# What is the standard way to make a Peltier power supply with variable power? [duplicate]

Possible Duplicate:
How to drive a Peltier element?

I want to control a few Peltier using MCU. I think the easiest way is using PWM, but I feel that the efficiency is very low and It maybe will damage the Peltier.

Does anyone know what is the standard way to make a Peltier power supply with variable power?

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 Olin explains at electronics.stackexchange.com/a/28637/8627 why you shouldn't want to drive a peltier from PWM. – jippie Aug 5 '12 at 10:05

## marked as duplicate by Olin Lathrop, stevenvh, Kortuk♦Aug 5 '12 at 13:16

For more information see both my answer and Olin's answer at How to drive a Peltier element. Note that while our two answers may appear to conflict somewhat in places they are both giving essentially identical advice.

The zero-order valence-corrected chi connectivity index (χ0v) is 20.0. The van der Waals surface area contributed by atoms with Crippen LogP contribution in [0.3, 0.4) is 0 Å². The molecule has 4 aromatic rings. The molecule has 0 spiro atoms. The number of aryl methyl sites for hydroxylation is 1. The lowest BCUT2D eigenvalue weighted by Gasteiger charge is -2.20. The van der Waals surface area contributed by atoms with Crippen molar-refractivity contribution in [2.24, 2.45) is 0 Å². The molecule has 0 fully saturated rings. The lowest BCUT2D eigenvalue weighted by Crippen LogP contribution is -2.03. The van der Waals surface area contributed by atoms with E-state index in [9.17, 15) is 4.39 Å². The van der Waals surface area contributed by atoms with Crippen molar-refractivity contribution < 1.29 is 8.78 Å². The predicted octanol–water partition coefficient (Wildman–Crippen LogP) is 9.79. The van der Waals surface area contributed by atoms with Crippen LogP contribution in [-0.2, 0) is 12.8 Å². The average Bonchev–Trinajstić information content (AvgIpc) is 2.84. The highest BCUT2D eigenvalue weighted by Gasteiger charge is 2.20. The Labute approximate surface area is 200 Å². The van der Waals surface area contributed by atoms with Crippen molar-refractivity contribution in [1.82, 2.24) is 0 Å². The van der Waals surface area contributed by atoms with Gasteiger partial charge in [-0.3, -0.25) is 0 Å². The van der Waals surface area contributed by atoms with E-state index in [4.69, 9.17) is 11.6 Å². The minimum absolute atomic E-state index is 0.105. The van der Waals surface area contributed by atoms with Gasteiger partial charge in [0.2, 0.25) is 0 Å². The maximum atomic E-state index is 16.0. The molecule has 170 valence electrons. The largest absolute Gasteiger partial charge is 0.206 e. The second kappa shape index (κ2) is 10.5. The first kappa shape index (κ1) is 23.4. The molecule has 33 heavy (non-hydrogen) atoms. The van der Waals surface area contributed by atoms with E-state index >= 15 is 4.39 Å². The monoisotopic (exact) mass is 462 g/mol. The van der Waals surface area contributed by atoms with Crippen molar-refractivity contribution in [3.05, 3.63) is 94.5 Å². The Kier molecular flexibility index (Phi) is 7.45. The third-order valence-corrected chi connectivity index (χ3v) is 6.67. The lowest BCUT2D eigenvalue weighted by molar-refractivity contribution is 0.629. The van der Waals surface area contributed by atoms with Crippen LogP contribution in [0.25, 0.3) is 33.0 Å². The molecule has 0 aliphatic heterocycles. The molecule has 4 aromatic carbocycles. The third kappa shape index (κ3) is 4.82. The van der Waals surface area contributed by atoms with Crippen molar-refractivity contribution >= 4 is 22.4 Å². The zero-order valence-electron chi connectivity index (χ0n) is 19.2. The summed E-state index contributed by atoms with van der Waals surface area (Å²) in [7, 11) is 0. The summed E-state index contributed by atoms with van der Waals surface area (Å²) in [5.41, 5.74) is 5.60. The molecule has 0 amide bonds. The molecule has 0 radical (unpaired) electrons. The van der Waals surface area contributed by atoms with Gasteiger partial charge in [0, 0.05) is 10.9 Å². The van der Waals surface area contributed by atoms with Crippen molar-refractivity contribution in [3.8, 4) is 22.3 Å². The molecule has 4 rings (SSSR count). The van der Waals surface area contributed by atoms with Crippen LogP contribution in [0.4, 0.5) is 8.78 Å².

• My key message is that thermal cycling must be avoided as if it occurs it will physically destroy the device in much less time than when driven properly. Drive should be either DC with a low enough ripple component that it does not affect thermal cycling, or PWM at a high enough frequency that the PWM frame period is far smaller than the Peltier device's thermal time constant. 50 Hz or greater OWM frame rate is probably OK.

• Olin's key message is that PWM is less efficient than DC because the Peltier is less efficient when driven to maximum level, and PWM uses maximum level or off.

RC filtering PWM will produce lossy DC and reduce efficiency. LC filtering PWM can result in higher efficiency.

If efficiency is especially important a good and relatively low cost solution is to use a buck converter running at a high enough frequency to avoid thermal cycling.

Using my favourite entry level smps IC, the MC34063, you can build a suitable buck converter for probably $1 to$2 US. Fig 11 / 11A / 11B in the MC34063 data sheet show circuits for step down. You would want to convert these to constant current output and select the desired current to suit.

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